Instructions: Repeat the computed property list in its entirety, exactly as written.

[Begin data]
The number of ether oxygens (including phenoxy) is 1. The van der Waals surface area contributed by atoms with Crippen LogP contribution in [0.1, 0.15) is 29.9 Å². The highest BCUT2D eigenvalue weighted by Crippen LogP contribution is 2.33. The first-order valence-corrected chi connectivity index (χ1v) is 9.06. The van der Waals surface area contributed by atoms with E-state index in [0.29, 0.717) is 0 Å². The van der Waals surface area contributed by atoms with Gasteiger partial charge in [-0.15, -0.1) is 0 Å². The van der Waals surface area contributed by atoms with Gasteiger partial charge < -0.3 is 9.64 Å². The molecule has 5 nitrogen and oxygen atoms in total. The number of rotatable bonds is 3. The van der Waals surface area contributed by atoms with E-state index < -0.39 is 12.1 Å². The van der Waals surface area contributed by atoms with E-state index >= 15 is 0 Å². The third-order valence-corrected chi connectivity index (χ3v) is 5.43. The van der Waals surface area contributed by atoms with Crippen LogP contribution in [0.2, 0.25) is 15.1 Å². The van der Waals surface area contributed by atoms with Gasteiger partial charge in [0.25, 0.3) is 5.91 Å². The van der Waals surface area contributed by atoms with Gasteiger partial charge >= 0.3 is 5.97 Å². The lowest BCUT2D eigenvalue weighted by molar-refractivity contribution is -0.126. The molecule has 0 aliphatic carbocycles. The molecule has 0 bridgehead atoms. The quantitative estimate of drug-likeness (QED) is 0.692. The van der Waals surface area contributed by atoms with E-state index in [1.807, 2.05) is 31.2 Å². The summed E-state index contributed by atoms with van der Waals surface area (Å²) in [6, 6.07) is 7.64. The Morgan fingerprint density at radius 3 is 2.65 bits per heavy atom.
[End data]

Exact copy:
The number of ether oxygens (including phenoxy) is 1. The van der Waals surface area contributed by atoms with Crippen LogP contribution in [0.1, 0.15) is 29.9 Å². The highest BCUT2D eigenvalue weighted by Crippen LogP contribution is 2.33. The first-order valence-corrected chi connectivity index (χ1v) is 9.06. The van der Waals surface area contributed by atoms with E-state index in [0.29, 0.717) is 0 Å². The van der Waals surface area contributed by atoms with Gasteiger partial charge in [-0.15, -0.1) is 0 Å². The van der Waals surface area contributed by atoms with Gasteiger partial charge < -0.3 is 9.64 Å². The molecule has 5 nitrogen and oxygen atoms in total. The number of rotatable bonds is 3. The van der Waals surface area contributed by atoms with E-state index < -0.39 is 12.1 Å². The van der Waals surface area contributed by atoms with E-state index >= 15 is 0 Å². The third-order valence-corrected chi connectivity index (χ3v) is 5.43. The van der Waals surface area contributed by atoms with Crippen LogP contribution in [0.2, 0.25) is 15.1 Å². The van der Waals surface area contributed by atoms with Gasteiger partial charge in [0.25, 0.3) is 5.91 Å². The van der Waals surface area contributed by atoms with Gasteiger partial charge >= 0.3 is 5.97 Å². The lowest BCUT2D eigenvalue weighted by molar-refractivity contribution is -0.126. The molecule has 0 aliphatic carbocycles. The molecule has 0 bridgehead atoms. The quantitative estimate of drug-likeness (QED) is 0.692. The van der Waals surface area contributed by atoms with E-state index in [1.807, 2.05) is 31.2 Å². The summed E-state index contributed by atoms with van der Waals surface area (Å²) in [6, 6.07) is 7.64. The Morgan fingerprint density at radius 3 is 2.65 bits per heavy atom.